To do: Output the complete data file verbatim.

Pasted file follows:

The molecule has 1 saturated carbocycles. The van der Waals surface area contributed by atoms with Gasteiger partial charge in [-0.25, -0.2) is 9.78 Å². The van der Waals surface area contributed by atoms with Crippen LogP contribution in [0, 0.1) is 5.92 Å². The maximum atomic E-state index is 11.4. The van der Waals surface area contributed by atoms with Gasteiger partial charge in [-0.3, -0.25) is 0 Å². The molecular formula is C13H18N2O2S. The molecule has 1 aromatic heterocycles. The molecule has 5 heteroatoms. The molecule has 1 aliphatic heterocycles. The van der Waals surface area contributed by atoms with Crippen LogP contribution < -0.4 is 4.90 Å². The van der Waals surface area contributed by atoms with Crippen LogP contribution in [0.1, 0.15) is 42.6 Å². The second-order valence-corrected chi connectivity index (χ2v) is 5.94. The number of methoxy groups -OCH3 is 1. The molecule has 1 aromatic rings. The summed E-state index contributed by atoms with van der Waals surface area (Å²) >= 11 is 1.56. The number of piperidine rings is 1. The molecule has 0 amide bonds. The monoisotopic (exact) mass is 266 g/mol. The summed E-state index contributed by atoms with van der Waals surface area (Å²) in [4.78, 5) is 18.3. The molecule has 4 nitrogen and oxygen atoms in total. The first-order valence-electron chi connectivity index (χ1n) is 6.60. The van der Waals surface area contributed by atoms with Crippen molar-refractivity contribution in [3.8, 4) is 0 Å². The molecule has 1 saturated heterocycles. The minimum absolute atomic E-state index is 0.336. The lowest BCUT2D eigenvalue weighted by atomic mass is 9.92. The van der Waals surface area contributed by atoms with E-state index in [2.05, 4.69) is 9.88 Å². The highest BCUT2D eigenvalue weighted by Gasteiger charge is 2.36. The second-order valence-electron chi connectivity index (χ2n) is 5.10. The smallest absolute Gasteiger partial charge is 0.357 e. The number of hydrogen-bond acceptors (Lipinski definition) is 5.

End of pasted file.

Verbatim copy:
The molecule has 1 saturated carbocycles. The van der Waals surface area contributed by atoms with Gasteiger partial charge in [-0.25, -0.2) is 9.78 Å². The van der Waals surface area contributed by atoms with Crippen LogP contribution in [0, 0.1) is 5.92 Å². The maximum atomic E-state index is 11.4. The van der Waals surface area contributed by atoms with Gasteiger partial charge in [-0.3, -0.25) is 0 Å². The molecular formula is C13H18N2O2S. The molecule has 1 aromatic heterocycles. The molecule has 5 heteroatoms. The molecule has 1 aliphatic heterocycles. The van der Waals surface area contributed by atoms with Crippen LogP contribution < -0.4 is 4.90 Å². The van der Waals surface area contributed by atoms with Crippen LogP contribution in [0.1, 0.15) is 42.6 Å². The second-order valence-corrected chi connectivity index (χ2v) is 5.94. The number of methoxy groups -OCH3 is 1. The molecule has 1 aromatic rings. The summed E-state index contributed by atoms with van der Waals surface area (Å²) >= 11 is 1.56. The number of piperidine rings is 1. The molecule has 0 amide bonds. The monoisotopic (exact) mass is 266 g/mol. The summed E-state index contributed by atoms with van der Waals surface area (Å²) in [4.78, 5) is 18.3. The molecule has 4 nitrogen and oxygen atoms in total. The first-order valence-electron chi connectivity index (χ1n) is 6.60. The van der Waals surface area contributed by atoms with Crippen molar-refractivity contribution in [3.8, 4) is 0 Å². The molecule has 1 saturated heterocycles. The minimum absolute atomic E-state index is 0.336. The lowest BCUT2D eigenvalue weighted by atomic mass is 9.92. The van der Waals surface area contributed by atoms with E-state index in [2.05, 4.69) is 9.88 Å². The highest BCUT2D eigenvalue weighted by Gasteiger charge is 2.36. The second-order valence-electron chi connectivity index (χ2n) is 5.10. The smallest absolute Gasteiger partial charge is 0.357 e. The number of hydrogen-bond acceptors (Lipinski definition) is 5.